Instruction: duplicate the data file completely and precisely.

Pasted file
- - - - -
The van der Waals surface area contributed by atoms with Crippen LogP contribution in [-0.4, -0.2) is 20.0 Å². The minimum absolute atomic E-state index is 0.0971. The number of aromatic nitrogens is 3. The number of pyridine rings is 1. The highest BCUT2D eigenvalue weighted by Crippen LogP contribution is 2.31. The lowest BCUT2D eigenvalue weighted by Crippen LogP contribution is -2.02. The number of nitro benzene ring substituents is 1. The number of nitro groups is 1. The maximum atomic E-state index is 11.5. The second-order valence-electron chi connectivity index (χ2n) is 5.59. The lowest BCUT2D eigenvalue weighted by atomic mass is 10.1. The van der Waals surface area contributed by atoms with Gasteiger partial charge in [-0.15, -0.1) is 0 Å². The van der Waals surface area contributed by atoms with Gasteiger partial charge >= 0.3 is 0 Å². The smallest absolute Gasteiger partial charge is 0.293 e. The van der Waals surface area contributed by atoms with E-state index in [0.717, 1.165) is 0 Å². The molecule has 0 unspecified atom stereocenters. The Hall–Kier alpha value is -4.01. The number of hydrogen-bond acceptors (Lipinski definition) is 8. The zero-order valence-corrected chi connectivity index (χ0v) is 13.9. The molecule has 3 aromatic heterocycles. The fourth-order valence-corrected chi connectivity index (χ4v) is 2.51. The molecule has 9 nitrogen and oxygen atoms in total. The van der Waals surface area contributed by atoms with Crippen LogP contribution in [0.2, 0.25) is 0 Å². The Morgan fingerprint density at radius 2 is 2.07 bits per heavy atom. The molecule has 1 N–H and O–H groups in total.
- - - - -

The van der Waals surface area contributed by atoms with Crippen LogP contribution in [-0.4, -0.2) is 20.0 Å². The minimum absolute atomic E-state index is 0.0971. The number of aromatic nitrogens is 3. The number of pyridine rings is 1. The highest BCUT2D eigenvalue weighted by Crippen LogP contribution is 2.31. The lowest BCUT2D eigenvalue weighted by Crippen LogP contribution is -2.02. The number of nitro benzene ring substituents is 1. The number of nitro groups is 1. The maximum atomic E-state index is 11.5. The second-order valence-electron chi connectivity index (χ2n) is 5.59. The lowest BCUT2D eigenvalue weighted by atomic mass is 10.1. The van der Waals surface area contributed by atoms with Gasteiger partial charge in [-0.15, -0.1) is 0 Å². The van der Waals surface area contributed by atoms with Gasteiger partial charge >= 0.3 is 0 Å². The smallest absolute Gasteiger partial charge is 0.293 e. The van der Waals surface area contributed by atoms with E-state index in [0.717, 1.165) is 0 Å². The molecule has 0 unspecified atom stereocenters. The Hall–Kier alpha value is -4.01. The number of hydrogen-bond acceptors (Lipinski definition) is 8. The zero-order valence-corrected chi connectivity index (χ0v) is 13.9. The molecule has 3 aromatic heterocycles. The fourth-order valence-corrected chi connectivity index (χ4v) is 2.51. The molecule has 9 nitrogen and oxygen atoms in total. The van der Waals surface area contributed by atoms with Crippen LogP contribution in [0.2, 0.25) is 0 Å². The Morgan fingerprint density at radius 2 is 2.07 bits per heavy atom. The molecule has 1 N–H and O–H groups in total.